AN INTERVIEW WITH ATHLETIC DIRECTOR, PETER MANCUSO
HARLEY’S ATHLETIC DIRECTOR, PETER MANCUSO, FINDS HIMSELF THINKING ABOUT SPORTS IN AN ENTIRELY NEW WAY BECAUSE OF COVID. BEGINNING LAST YEAR WHEN SPORTS WERE HALTED ONE WEEK INTO THE SPRING SEASON DUE TO THE NYS LOCKDOWN; AND CONTINUING THROUGHOUT THE PANDEMIC, PETER’S COLLEAGUES CONTINUE TO CAREFULLY BALANCE SAFETY AND TEAM SPIRIT FOR EVERYONE WHO PUTS ON AN HAC WOLVES UNIFORM.
Q: Peter, please share with our readers a few ways that things are different now.
Once the pandemic hit and the 2020 spring sports were paused and eventually cancelled, we all knew the 2020-’21 season was going to be very different. All of a sudden, we were waiting for the Governor’s office to pass along rules and regulations for a restart and the ‘chain of command’ became very different.
Local health departments around the state were weighing in, as were schools themselves; there were a lot of different feelings about a restart in the fall. There were many people with many opinions who now needed to reach consensus on what the right path forward looked like. It took a lot of work, but we made it happen.
Back in Spring 2020, our athletes couldn’t participate in team sports, so some of our dedicated coaches stepped up and figured out ways for students to continue training and stay connected with teammates from home. Our track and field coach, for example, had his runners use Strava, a free online website/app (www.strava.com) that serves as a sort of social network for exercise. They could see who was logging runs, participating in challenges, and they could engage in group chats. It definitely helped with motivation–and keeping the team together.
After much discussion this past fall, we were allowed to move forward with varsity sports teams in tennis, golf, and cross country because they were outside for nearly all of the practices and contests. One major change was that Allendale Columbia decided not to participate in the fall season. This was the first time since our schools joined athletic programs in 1972 that only Harley students comprised the teams. We did not field a boys or girls varsity soccer team based on school administration decisions, so some of our student-athletes gave a different fall sport a “go,” which proved to be a great overall experience.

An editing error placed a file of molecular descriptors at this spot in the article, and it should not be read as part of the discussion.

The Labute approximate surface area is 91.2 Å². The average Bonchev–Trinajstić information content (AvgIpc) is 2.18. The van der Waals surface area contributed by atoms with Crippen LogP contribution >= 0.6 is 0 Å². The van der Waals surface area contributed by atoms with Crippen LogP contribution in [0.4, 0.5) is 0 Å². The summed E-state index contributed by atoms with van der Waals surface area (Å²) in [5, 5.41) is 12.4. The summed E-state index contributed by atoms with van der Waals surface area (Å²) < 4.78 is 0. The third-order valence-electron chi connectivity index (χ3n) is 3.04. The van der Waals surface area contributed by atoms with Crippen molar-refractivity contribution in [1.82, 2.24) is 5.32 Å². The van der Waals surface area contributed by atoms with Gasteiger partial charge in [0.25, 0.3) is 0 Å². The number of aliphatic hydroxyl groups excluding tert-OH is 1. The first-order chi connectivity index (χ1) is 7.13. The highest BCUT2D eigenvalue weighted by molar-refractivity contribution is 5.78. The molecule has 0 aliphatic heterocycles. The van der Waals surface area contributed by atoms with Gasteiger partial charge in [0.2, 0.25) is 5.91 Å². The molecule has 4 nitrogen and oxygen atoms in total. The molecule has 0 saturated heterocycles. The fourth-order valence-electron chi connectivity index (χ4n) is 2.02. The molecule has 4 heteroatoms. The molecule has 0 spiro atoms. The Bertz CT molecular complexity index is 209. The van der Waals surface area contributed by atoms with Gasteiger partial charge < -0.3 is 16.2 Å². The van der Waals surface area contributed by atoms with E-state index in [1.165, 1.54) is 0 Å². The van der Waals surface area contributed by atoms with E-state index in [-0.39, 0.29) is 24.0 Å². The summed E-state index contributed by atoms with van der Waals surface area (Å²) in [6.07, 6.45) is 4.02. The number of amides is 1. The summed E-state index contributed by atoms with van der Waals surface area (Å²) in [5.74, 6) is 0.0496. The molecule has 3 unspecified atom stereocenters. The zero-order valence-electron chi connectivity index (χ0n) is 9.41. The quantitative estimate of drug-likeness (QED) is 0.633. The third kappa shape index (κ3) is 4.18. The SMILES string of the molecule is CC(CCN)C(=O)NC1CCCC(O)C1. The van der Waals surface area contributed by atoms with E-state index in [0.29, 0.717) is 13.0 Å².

By only running varsity teams, some of our younger and up-and-coming student-athletes were unable to participate in interscholastic athletics, so we started up some after-school intramural programs that became very popular. Once the winter rolled around, we turned to swimming and both Harley and Allendale Columbia were confident we could make it work for both the modified and varsity teams.
Q: Tell us about the modified swim team this winter.
Well, Lorie Rick and Lee Allen are our dedicated coaches, and they just have such enthusiasm about working with kids in this age group. Allendale Columbia students were back in the mix and many students really wanted to participate–which meant the team was larger than usual. Students were excited about the opportunity to connect with friends, get moving, and, honestly, have the chance to be part of a team. Especially now when they have limitations on socializing outside of school because of the pandemic.
Nearly everything needed to be rethought. For example, how many kids can practice in a lane? We developed clear masking rules and ran practices as multiple small groups instead of one large group. The kids were great about following all the protocols and were very excited to be back participating in athletics. Even busing was different as new guidelines allowed only one student per seat.
Another twist is the fact that Section V covers eleven different county health departments and some were interpreting rules and regulations differently and also adding more stringent guidelines. It added another layer to scheduling and playing contests.
Q: Some districts just aren’t running sports and other “extracurriculars” this year. Why is it so important that we are able to do so?
In my opinion, the team camaraderie is very important for kids in Grades 7-12. There are so many positives that athletics brings to a student-athlete (physical, social, emotional, etc.), and the need was very apparent to me.
There are worries that student mental health will suffer, and sports teams right now can be a safe place to be together. In addition to sportsmanship and physical health, sports provide our student-athletes a way to be united, learn, and feel proud.
There were some districts in Section V that didn’t participate in any fall sports, and they worked hard to get their student-athletes back in play for the winter. I’d say every Athletic Director, coach, and school administrator who worked to get their student-athletes back into athletics this year is feeling very happy they did!